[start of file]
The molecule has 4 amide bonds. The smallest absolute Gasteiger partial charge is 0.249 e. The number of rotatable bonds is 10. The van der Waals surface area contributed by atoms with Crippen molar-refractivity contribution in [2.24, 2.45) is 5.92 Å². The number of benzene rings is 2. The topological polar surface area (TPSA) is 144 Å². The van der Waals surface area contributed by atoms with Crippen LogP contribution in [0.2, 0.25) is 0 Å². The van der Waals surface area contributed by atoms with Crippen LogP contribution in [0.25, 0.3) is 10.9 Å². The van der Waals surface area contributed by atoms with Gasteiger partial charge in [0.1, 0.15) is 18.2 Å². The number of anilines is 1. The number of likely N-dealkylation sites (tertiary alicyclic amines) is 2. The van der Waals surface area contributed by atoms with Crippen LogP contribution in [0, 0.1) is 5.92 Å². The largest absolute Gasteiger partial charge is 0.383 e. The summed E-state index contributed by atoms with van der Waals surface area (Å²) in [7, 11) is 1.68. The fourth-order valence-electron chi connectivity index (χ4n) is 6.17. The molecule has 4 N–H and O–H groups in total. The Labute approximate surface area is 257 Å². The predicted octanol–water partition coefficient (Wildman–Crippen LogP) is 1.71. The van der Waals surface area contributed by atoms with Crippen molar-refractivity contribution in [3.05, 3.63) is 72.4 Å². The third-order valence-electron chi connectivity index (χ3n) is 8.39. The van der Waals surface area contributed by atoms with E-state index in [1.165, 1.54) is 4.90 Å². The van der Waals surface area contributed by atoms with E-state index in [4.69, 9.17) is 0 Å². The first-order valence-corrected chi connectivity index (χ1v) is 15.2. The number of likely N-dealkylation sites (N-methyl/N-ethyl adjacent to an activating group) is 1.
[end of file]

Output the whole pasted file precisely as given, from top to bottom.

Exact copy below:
The molecule has 4 amide bonds. The smallest absolute Gasteiger partial charge is 0.249 e. The number of rotatable bonds is 10. The van der Waals surface area contributed by atoms with Crippen molar-refractivity contribution in [2.24, 2.45) is 5.92 Å². The number of benzene rings is 2. The topological polar surface area (TPSA) is 144 Å². The van der Waals surface area contributed by atoms with Crippen LogP contribution in [0.2, 0.25) is 0 Å². The van der Waals surface area contributed by atoms with Crippen LogP contribution in [0.25, 0.3) is 10.9 Å². The van der Waals surface area contributed by atoms with Gasteiger partial charge in [0.1, 0.15) is 18.2 Å². The number of anilines is 1. The number of likely N-dealkylation sites (tertiary alicyclic amines) is 2. The van der Waals surface area contributed by atoms with Crippen LogP contribution in [0, 0.1) is 5.92 Å². The largest absolute Gasteiger partial charge is 0.383 e. The summed E-state index contributed by atoms with van der Waals surface area (Å²) in [7, 11) is 1.68. The fourth-order valence-electron chi connectivity index (χ4n) is 6.17. The molecule has 4 N–H and O–H groups in total. The Labute approximate surface area is 257 Å². The predicted octanol–water partition coefficient (Wildman–Crippen LogP) is 1.71. The van der Waals surface area contributed by atoms with Crippen molar-refractivity contribution in [3.05, 3.63) is 72.4 Å². The third-order valence-electron chi connectivity index (χ3n) is 8.39. The van der Waals surface area contributed by atoms with E-state index in [1.165, 1.54) is 4.90 Å². The van der Waals surface area contributed by atoms with E-state index in [4.69, 9.17) is 0 Å². The first-order valence-corrected chi connectivity index (χ1v) is 15.2. The number of likely N-dealkylation sites (N-methyl/N-ethyl adjacent to an activating group) is 1.